staff, March 18, 2016

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During football and basketball games, BTN LiveBIG will spotlight notable examples of research, innovation and community service from around the conference. In-Game stories will provide more background on these features, and the opportunity to view the videos again.

It?s hotter than molten lava, constantly moving and requires artisans to work in a careful precision with their tools, their space and each other. It?s glass, and no other university has shaped its future as an artistic medium longer than the University of Wisconsin.

?It started around 1962, and Harvey Littleton is really well known for being the founder of the Glass Lab [at Wisconsin] and kind of bringing this process from the factory to academia,? said Helen Lee, the Glass Lab?s current director.

Littleton, who grew up in Corning, N.Y., just a stones-throw from the famous Corning Glassworks, was already an accomplished ceramist and instructor at the university when his interest in glassblowing took hold. Prior to the advent of the American Studio Glass movement, glass art was largely done in industrial settings, with skilled craftsmen turning out large numbers of beautiful but largely household-oriented pieces such as goblet, bowls and decanters.

After organizing the first glass-art seminar at the Toledo Museum of Art, Littleton secured funding for a small but fully equipped studio just off Wisconsin?s campus in Madison. The independent study program that grew out of that little studio quickly amassed a following of devoted students and became the first academic glass-art program in the U.S.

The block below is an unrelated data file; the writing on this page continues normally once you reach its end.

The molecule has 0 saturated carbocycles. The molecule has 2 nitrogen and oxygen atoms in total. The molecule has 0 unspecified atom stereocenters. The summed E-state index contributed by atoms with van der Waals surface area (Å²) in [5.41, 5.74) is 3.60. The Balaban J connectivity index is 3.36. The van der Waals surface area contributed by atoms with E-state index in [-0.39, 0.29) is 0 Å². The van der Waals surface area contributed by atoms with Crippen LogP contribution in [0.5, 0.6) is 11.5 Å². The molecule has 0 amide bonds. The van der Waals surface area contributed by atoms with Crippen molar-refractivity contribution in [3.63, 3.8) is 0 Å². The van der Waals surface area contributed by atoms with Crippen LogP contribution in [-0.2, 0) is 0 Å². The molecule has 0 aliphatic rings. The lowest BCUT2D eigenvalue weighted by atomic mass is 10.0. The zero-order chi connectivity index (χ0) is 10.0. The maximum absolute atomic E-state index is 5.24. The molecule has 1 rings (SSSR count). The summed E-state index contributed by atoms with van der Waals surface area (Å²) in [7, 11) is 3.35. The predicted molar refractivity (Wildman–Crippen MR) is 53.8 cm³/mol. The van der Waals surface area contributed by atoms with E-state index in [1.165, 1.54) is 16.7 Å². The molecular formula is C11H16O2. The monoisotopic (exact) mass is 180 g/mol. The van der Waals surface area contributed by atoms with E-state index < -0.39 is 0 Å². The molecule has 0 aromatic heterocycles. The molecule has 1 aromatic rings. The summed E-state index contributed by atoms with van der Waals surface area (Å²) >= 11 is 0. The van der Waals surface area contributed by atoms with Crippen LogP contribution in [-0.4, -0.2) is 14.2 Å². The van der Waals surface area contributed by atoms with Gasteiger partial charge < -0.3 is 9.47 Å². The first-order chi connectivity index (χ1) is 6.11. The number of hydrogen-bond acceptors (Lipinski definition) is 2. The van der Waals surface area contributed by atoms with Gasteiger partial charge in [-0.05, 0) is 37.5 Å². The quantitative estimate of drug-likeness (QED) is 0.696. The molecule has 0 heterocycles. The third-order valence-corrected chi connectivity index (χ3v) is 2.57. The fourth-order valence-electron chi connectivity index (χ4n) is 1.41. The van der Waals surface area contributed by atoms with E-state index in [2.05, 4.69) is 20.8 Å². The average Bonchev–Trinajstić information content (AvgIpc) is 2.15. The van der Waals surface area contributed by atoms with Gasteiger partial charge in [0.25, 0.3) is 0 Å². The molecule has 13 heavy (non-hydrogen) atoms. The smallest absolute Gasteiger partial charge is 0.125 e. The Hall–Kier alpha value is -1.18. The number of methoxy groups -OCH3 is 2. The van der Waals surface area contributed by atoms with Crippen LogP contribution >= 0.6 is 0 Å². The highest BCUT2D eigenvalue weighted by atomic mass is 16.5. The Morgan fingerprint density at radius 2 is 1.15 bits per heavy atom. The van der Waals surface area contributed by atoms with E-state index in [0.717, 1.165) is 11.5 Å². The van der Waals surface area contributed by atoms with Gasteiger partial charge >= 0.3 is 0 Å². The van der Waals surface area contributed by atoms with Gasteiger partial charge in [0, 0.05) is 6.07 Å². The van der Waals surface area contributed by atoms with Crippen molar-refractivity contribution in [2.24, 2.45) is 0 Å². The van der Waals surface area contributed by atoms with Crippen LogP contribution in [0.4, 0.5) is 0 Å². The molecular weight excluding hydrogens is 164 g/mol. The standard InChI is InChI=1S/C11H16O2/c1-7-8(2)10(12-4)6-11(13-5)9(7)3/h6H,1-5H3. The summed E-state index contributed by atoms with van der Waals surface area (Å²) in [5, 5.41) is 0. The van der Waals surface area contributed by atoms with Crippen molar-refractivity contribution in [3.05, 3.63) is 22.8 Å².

?The first generation of people that studied in that program went on to propagate and make more glass programs all over the country,? Lee said.

Today, Wisconsin?s glass department is still among the nation?s leading programs, attracting students that want to work with this most unique of mediums.

?It?s been a total whirlwind of successes and failures,? said Heather Sutherland, a graduate student in the program. ?But the failures have been more successful than my successes. I?ve learned a lot of life lessons. The idea of taking it slow, the ideas of repetition and being consistent have been important things that I?ve learned through glass blowing.?

Both Sutherland and fellow student Tyler Gordon point to the process of creating as a motivating factor in why they choose to work with glass.

?The craft is not necessarily just object making,? Gordon explained. ?A lot of the making we do is performative in nature. When we?re in the shop, it?s a dance, it?s two or more people working together, moving around each other and across each other, making a pattern across the shop.?

[btn-post-package]That recognition of the artistry inherent in the process is one of the very things that Lee is trying to instill in her students. While she acknowledges the allure of the glitzy glass sculptures that she calls ?pop culture glass,? Lee wants her students to walk away from the program with more than just the knowledge of how to make a ?glowing orb of orange stuff.?

?Making is a process of thinking,? she said. ?Working with this material has a very specific history to it as well as a specific language to it in terms of what you can do. When I think about what I?m teaching them, I?m not teaching the students how to make a certain shape; I?m teaching them how to use their bodies to work with a material that?s changing dynamically.?

Watch the one-minute video above to see the process in action.

By John Tolley